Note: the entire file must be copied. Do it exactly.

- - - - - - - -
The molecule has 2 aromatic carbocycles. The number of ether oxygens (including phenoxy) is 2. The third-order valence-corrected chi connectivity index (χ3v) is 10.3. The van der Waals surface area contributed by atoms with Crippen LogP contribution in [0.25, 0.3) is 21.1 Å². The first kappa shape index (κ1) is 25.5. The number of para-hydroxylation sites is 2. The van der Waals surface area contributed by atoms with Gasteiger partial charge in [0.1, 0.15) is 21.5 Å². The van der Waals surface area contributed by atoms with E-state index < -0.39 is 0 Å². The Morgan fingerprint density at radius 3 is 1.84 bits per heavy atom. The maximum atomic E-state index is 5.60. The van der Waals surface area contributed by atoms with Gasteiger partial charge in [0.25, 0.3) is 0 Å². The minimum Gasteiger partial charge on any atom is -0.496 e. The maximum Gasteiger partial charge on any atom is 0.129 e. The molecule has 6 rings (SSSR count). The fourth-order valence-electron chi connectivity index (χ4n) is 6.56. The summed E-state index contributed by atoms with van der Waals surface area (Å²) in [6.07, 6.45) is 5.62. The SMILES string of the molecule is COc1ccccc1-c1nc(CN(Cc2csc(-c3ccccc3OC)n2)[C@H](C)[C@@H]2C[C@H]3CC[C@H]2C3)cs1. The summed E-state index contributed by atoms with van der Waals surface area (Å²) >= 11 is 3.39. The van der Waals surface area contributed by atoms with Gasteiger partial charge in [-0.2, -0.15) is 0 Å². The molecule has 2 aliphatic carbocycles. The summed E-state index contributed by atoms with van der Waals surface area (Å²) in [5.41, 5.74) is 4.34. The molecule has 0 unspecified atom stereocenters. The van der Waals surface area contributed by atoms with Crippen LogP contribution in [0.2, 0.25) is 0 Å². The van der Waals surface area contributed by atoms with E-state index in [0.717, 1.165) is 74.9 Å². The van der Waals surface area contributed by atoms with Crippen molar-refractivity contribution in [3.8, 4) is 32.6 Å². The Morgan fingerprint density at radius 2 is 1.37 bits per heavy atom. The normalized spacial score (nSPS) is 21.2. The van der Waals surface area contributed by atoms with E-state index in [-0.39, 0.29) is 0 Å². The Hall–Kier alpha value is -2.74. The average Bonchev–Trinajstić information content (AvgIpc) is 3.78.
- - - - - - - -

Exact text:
The molecule has 2 aromatic carbocycles. The number of ether oxygens (including phenoxy) is 2. The third-order valence-corrected chi connectivity index (χ3v) is 10.3. The van der Waals surface area contributed by atoms with Crippen LogP contribution in [0.25, 0.3) is 21.1 Å². The first kappa shape index (κ1) is 25.5. The number of para-hydroxylation sites is 2. The van der Waals surface area contributed by atoms with Gasteiger partial charge in [0.1, 0.15) is 21.5 Å². The van der Waals surface area contributed by atoms with E-state index < -0.39 is 0 Å². The Morgan fingerprint density at radius 3 is 1.84 bits per heavy atom. The maximum atomic E-state index is 5.60. The van der Waals surface area contributed by atoms with Gasteiger partial charge in [0.25, 0.3) is 0 Å². The minimum Gasteiger partial charge on any atom is -0.496 e. The maximum Gasteiger partial charge on any atom is 0.129 e. The molecule has 6 rings (SSSR count). The fourth-order valence-electron chi connectivity index (χ4n) is 6.56. The summed E-state index contributed by atoms with van der Waals surface area (Å²) in [6.07, 6.45) is 5.62. The SMILES string of the molecule is COc1ccccc1-c1nc(CN(Cc2csc(-c3ccccc3OC)n2)[C@H](C)[C@@H]2C[C@H]3CC[C@H]2C3)cs1. The summed E-state index contributed by atoms with van der Waals surface area (Å²) >= 11 is 3.39. The van der Waals surface area contributed by atoms with Gasteiger partial charge in [-0.2, -0.15) is 0 Å². The molecule has 2 aliphatic carbocycles. The summed E-state index contributed by atoms with van der Waals surface area (Å²) in [5.41, 5.74) is 4.34. The molecule has 0 unspecified atom stereocenters. The van der Waals surface area contributed by atoms with Crippen LogP contribution in [0.2, 0.25) is 0 Å². The van der Waals surface area contributed by atoms with E-state index in [0.717, 1.165) is 74.9 Å². The van der Waals surface area contributed by atoms with Crippen molar-refractivity contribution in [3.8, 4) is 32.6 Å². The Morgan fingerprint density at radius 2 is 1.37 bits per heavy atom. The normalized spacial score (nSPS) is 21.2. The van der Waals surface area contributed by atoms with E-state index in [-0.39, 0.29) is 0 Å². The Hall–Kier alpha value is -2.74. The average Bonchev–Trinajstić information content (AvgIpc) is 3.78.